Maracas goes green

A new eco-friendly park at in Maracas, Trinidad offers fun, flowers, and fruit, as well as contributing to local food security

Crossing the river brings you to the main park area. Photograph courtesy the Maracas Bay AgriTourism ParkThe park, with the Northern Range looming in the distance. Photograph courtesy the Maracas Bay AgriTourism Park

If you like golf or have always wanted to try it, but you’re not ready for the big league, there’s another choice out there: miniature golf. And if you’re anything like me, then the Maracas AgriTourism Park is the place for you. Perhaps you’ll discover, as I did, that any version of the game isn’t as easy as it looks on television. The park has a nine-hole miniature golf course, which I’ve tried – and I am sad to say, as a novice, I pretty much sucked (forget about a hole in one: my main aim was to actually hit the ball on my first swing, not the 21st). But it was still loads of fun!

This and much more can be found a short distance away from Maracas Beach, on the north coast of Trinidad. The five-acre park is the brainchild of Naushad Ali, who wants to change the way people view agriculture and the benefits it can bring. With climate change and global warming on everyone’s lips and increasingly on the world’s agenda, Ali wants the park to play a part in encouraging people to contribute to food security in Trinidad & Tobago.

The idea came to him after attending a friend’s 50th-birthday celebration at a river lime in Valencia in north-east Trinidad: he thought it would be the perfect way to celebrate his own 50th the following year. He wanted to do something that would be more than an ordinary river lime, “a tourist attraction [for both locals and visitors] to indulge in a safe and eco-friendly environment”. It would include showcasing “tropical agriculture to the tourism market”. And so the park was born.

When he told his wife, Pearl, about his plan, Ali said, “She was very sceptical, since this was a new business venture in Trinidad, but is very supportive with ideas, and deals with customer service”. His older son, Rayaaf, was very excited about the park, since he’s very eco-conscious and environmentally aware. The park is a family affair: as well as Pearl, who is the general manager and takes care of bookings and correspondence, Rayaaf and Ali’s other son Clint help run the business.

Rayaaf handles the website, marketing and sales, and has also purchased five acres of land in the area, where he plans to construct log cabins and open an eco-friendly resort. Clint is the chief executive officer, while working with his father in Ali’s main business, importing vegetable seeds. As an importer, Ali “develops and markets new varieties with added advantages, mainly to increase food production and profitability for the farmer”, which ties in with what he is trying to do with the park.

The golf course is to the left when you enter the park, and you have to cross the bridge over a shallow river that runs through the centre to reach the rest of the property. The park – which is more fun than its name suggests – has a wide variety of fruit trees and vegetables, from the commonplace to the “exotic”. A visitor will find limes, portugals, king oranges, tangelos (a cross between a grapefruit and a tangerine), longhorns (a type of lychee), balata, pomegranates, pimento, cucumbers, mammy apples, and barbadine, as well as tropical flowers, such as gingers, orchids, heliconias and anthuriums. And that’s just some of the varied flora to be found at the park. Of course, this attracts a wide variety of birds – hummingbirds, parrots, doves, and parakeets, among others.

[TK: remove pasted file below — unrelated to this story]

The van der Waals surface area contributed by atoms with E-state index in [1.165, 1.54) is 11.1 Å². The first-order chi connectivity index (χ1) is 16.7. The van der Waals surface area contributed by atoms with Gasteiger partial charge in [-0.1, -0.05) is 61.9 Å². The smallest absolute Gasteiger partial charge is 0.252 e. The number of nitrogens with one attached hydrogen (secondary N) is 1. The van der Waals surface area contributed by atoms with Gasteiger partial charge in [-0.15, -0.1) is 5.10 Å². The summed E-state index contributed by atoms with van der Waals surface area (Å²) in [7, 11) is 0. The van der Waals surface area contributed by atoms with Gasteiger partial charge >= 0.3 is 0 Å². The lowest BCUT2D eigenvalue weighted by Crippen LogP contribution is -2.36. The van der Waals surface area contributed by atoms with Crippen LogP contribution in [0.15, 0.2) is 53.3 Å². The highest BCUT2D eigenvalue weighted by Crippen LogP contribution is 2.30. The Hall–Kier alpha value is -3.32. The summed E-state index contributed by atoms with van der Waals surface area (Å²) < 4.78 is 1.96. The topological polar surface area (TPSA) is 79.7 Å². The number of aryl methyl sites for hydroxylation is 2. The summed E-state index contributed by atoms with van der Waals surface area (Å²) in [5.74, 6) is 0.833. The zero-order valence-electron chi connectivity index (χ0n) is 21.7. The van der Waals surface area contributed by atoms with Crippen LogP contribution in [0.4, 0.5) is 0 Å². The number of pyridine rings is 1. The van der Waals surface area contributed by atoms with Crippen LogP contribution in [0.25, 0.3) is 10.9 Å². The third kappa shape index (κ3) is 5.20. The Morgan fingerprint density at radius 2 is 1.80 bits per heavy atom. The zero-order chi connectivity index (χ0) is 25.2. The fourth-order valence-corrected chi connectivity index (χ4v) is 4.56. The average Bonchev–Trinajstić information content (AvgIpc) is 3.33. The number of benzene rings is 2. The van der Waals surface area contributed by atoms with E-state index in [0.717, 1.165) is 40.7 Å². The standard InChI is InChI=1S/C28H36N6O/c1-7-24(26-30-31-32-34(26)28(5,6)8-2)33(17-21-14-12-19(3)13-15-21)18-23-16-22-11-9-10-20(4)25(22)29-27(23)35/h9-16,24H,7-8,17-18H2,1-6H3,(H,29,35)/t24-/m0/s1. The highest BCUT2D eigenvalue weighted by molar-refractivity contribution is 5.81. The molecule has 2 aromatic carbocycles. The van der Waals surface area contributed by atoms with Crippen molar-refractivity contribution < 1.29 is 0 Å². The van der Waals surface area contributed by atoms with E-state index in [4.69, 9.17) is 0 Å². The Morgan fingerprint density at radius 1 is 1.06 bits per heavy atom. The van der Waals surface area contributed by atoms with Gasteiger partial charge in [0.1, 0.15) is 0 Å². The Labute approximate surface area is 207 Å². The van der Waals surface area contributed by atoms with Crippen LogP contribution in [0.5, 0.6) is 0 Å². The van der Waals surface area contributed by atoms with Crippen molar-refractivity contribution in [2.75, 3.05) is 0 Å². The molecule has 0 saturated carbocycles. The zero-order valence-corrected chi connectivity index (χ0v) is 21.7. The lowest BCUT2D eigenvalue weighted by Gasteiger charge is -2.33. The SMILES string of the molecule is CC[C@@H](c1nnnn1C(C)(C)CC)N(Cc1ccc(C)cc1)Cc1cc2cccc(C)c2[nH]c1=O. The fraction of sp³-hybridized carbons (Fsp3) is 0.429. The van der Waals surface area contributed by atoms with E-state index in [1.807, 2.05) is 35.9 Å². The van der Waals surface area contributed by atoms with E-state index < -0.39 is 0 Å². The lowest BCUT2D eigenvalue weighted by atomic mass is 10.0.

Trinidad & Tobago began to experience extreme dry conditions earlier this year, accompanied by almost constant forest fires, but Ali says this is not a problem at the park, where the water table is very high. This means trees and plants can be plagued by fungus and insects, but Ali treats the vegetation with “mainly organic and biological chemicals, fertilisers and biostimulants”. That’s in keeping with the park’s “Gone Green” motto.

If you want to do a spot of fishing, whether just to practise your skills or learn new ones, the park has ponds filled with tilapia, and cascadura, and all the equipment you need is available for rent. The park practises a catch-and-release system, so there’ll be no chance for you to eat what you’ve caught. No worries, though, you can bring your own to grill or barbecue, and there are huts with firewood and fireplaces (also known as chulhas) for cooking for the river lime.

The park has the backing of the government-run Tourism Development Company (TDC) which is advising Ali on the requirements the park needs to fulfil in order for them to endorse and recommend it. Ali is also working with the TDC to become their first camping-ground facility, where campsites will be available complete with tents and bathroom facilities. There are also educational tours for schools on field trips, led by the Ministry of Agriculture officer for the area, who can introduce young people to Trinidad & Tobago’s biodiversity.

The park is open from Wednesday to Sunday, from 10.30 am to 6.30 pm, and has been busiest on weekends since it opened in March 2009. Going to the beach is a national pastime in Trinidad & Tobago, and because Maracas Beach is a top tourist destination, with the park a short distance away, it is only natural that a day’s excursion could include a visit. Ali offers the option of becoming a park member, with attendant perks that include free entry and extended opening hours.

For more information call (868) 305-0489 or visit www.maracasbayagritourismpark.com